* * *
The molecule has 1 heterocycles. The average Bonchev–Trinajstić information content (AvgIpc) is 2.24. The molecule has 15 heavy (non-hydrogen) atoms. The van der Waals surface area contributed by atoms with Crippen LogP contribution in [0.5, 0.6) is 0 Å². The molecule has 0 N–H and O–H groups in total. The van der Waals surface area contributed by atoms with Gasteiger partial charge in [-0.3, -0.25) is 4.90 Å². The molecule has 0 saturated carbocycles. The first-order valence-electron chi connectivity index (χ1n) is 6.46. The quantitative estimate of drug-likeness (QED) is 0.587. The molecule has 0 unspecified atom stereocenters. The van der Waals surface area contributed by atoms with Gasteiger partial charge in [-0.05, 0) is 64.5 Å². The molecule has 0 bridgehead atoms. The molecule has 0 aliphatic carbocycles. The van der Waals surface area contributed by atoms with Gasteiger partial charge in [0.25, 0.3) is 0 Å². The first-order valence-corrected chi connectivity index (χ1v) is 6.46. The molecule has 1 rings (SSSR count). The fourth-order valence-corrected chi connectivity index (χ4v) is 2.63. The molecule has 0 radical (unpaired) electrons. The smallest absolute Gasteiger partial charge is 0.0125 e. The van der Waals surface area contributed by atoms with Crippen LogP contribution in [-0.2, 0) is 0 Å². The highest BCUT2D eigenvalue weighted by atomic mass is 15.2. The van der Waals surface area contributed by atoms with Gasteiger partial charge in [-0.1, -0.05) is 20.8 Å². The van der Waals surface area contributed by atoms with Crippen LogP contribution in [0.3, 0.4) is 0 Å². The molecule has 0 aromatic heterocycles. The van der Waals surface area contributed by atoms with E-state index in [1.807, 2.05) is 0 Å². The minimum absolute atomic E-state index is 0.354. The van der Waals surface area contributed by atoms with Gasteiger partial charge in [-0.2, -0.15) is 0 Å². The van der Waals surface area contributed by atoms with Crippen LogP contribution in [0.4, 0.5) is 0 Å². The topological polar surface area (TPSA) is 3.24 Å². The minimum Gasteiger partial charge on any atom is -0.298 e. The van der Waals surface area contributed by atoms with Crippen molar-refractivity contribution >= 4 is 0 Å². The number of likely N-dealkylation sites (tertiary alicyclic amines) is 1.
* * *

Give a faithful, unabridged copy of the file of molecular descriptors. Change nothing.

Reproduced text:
The molecule has 1 heterocycles. The average Bonchev–Trinajstić information content (AvgIpc) is 2.24. The molecule has 15 heavy (non-hydrogen) atoms. The van der Waals surface area contributed by atoms with Crippen LogP contribution in [0.5, 0.6) is 0 Å². The molecule has 0 N–H and O–H groups in total. The van der Waals surface area contributed by atoms with Gasteiger partial charge in [-0.3, -0.25) is 4.90 Å². The molecule has 0 saturated carbocycles. The first-order valence-electron chi connectivity index (χ1n) is 6.46. The quantitative estimate of drug-likeness (QED) is 0.587. The molecule has 0 unspecified atom stereocenters. The van der Waals surface area contributed by atoms with Gasteiger partial charge in [-0.05, 0) is 64.5 Å². The molecule has 0 bridgehead atoms. The molecule has 0 aliphatic carbocycles. The van der Waals surface area contributed by atoms with Gasteiger partial charge in [0.25, 0.3) is 0 Å². The first-order valence-corrected chi connectivity index (χ1v) is 6.46. The molecule has 1 rings (SSSR count). The fourth-order valence-corrected chi connectivity index (χ4v) is 2.63. The molecule has 0 radical (unpaired) electrons. The smallest absolute Gasteiger partial charge is 0.0125 e. The van der Waals surface area contributed by atoms with Crippen LogP contribution in [-0.2, 0) is 0 Å². The highest BCUT2D eigenvalue weighted by atomic mass is 15.2. The van der Waals surface area contributed by atoms with Gasteiger partial charge in [-0.1, -0.05) is 20.8 Å². The van der Waals surface area contributed by atoms with Crippen LogP contribution in [0.3, 0.4) is 0 Å². The molecule has 0 aromatic heterocycles. The van der Waals surface area contributed by atoms with E-state index in [1.807, 2.05) is 0 Å². The minimum absolute atomic E-state index is 0.354. The van der Waals surface area contributed by atoms with Gasteiger partial charge in [-0.2, -0.15) is 0 Å². The van der Waals surface area contributed by atoms with Crippen LogP contribution in [0.4, 0.5) is 0 Å². The topological polar surface area (TPSA) is 3.24 Å². The minimum Gasteiger partial charge on any atom is -0.298 e. The van der Waals surface area contributed by atoms with Crippen molar-refractivity contribution >= 4 is 0 Å². The number of likely N-dealkylation sites (tertiary alicyclic amines) is 1.